The Honduran Coup

ChavZelaya

On June 28th, the democratically-elected president of Honduras, Manuel Zelaya, was abducted by the military and deposed to Costa Rica. The perpetrators claimed they removed Zelaya to protect democracy — a near-universal justification for criminal acts on the world stage — but since the action deposed a legitimate government, it easily slides into the category of “coup d’etat.”

President Obama immediately denounced the takeover, calling it illegal. However, Secretary of State Clinton refused to classify the action as a coup and said the administration did not have any demands to press on the new leader, Roberto Micheletti. If Clinton were to classify it as a coup, she “would trigger a cutoff of millions of dollars in aid to the impoverished Central American country” because of a law regulating U.S. foreign aid.

So currently the U.S. is in the position of funding an undemocratic government — an odd position for a country that claims its primary foreign policy objective is to spread democracy. It’s especially odd considering that Micheletti’s interim government has cracked down on protests, which have been attended by tens of thousands of Hondurans since the ouster on the 28th. Two people have died, though in Honduras you might not know that because the government has also taken control of several news outlets since the coup.

Other important questions must be raised about U.S. involvement in the coup. Honduras has traditionally been an ally in the region, supporting U.S. efforts in the brutal “War on Drugs.” The U.S. provides aid, but it also provides training and assistance. For instance, the man in charge of the military aspect of the coup, Gen. Romeo Vasquez, was trained at the U.S.-based School of the Americas (now WHINSEC). The head of the Air Force, Gen. Luis Javier Prince Suazo, also graduated from SOA.

Given the close relations with Honduras, it’s reasonable to assume that the Obama Administration had advanced knowledge of the coup. That assumption is strengthened by this reporting in New York Times:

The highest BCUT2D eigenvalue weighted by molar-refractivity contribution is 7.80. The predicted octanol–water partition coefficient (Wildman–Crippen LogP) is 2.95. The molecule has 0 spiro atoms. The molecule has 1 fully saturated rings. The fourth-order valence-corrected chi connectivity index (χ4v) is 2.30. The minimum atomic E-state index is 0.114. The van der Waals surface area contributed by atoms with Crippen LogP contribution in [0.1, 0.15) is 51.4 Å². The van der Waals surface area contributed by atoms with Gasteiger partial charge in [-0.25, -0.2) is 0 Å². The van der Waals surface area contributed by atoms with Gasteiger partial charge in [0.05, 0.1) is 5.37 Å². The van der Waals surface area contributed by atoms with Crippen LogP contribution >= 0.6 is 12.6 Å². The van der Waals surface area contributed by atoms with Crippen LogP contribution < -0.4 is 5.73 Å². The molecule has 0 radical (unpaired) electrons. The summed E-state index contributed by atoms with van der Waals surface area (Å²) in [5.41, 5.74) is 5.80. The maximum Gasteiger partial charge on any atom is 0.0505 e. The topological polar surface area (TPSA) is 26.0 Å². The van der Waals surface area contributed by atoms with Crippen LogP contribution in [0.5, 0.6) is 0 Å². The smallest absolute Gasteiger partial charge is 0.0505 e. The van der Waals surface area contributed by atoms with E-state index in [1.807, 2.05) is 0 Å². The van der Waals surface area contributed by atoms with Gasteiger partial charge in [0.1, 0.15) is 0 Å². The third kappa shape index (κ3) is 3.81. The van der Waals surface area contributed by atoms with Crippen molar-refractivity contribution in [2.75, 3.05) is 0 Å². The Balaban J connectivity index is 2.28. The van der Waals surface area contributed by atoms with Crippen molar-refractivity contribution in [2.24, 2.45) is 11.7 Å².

As the crisis escalated, American officials began in the last few days to talk with Honduran government and military officials in an effort to head off a possible coup. A senior administration official, who briefed reporters on the condition of anonymity, said the military broke off those discussions on Sunday.

So the U.S. probably knew of the coup beforehand but could not – or would not – intervene to stop it. Since the 28th, Obama has denounced the new government, but has not cut aid, which could help undermine the perpetrators’ — or at least reduce our complicity in their actions. The obvious question is: Why not?

Zelaya is an ally of Venezuelan President Hugo Chavez, whose socialist reforms and anti-imperialist rhetoric have bothered the U.S. since his election in 2000. Chavez has led efforts to integrate Latin American states under the Bolivarian Alliance for the America (ALBA). At its core, ALBA supports a socialist vision for the region — in direct opposition to historical U.S. economic dominance. Honduras joined ALBA in 2008, under the Zelaya government.

Zelaya had also become a vocal critic of the U.S.-led “War on Drugs.” In 2008, he called for drug legalization, which he said would reduce trafficking violence and free up his country’s economic resources. “His proposal included establishing a region-wide narcotics plan that would supplant bilateral U.S.-led efforts in countries like Mexico and Colombia.” Not surprisingly, Zelaya’s agenda put him at odds with the elite sectors in Honduras.

Though the drug war has failed to reduce drug consumption or raise the price of narcotics, the U.S. maintains its policies. Indeed, the true intent is not to combat drugs. In Latin America, the issues of narcotics, terrorism and “narco-terrorism,” (and, previously, anti-Communism) are used as convenient justifications for massive U.S. military aid and training. The intent of that aid is to secure better climates for U.S. investment. This means opposing regional integration, protectionism and, of course, socialism. In this case, it happens to mean funding the suppression of Honduran democracy.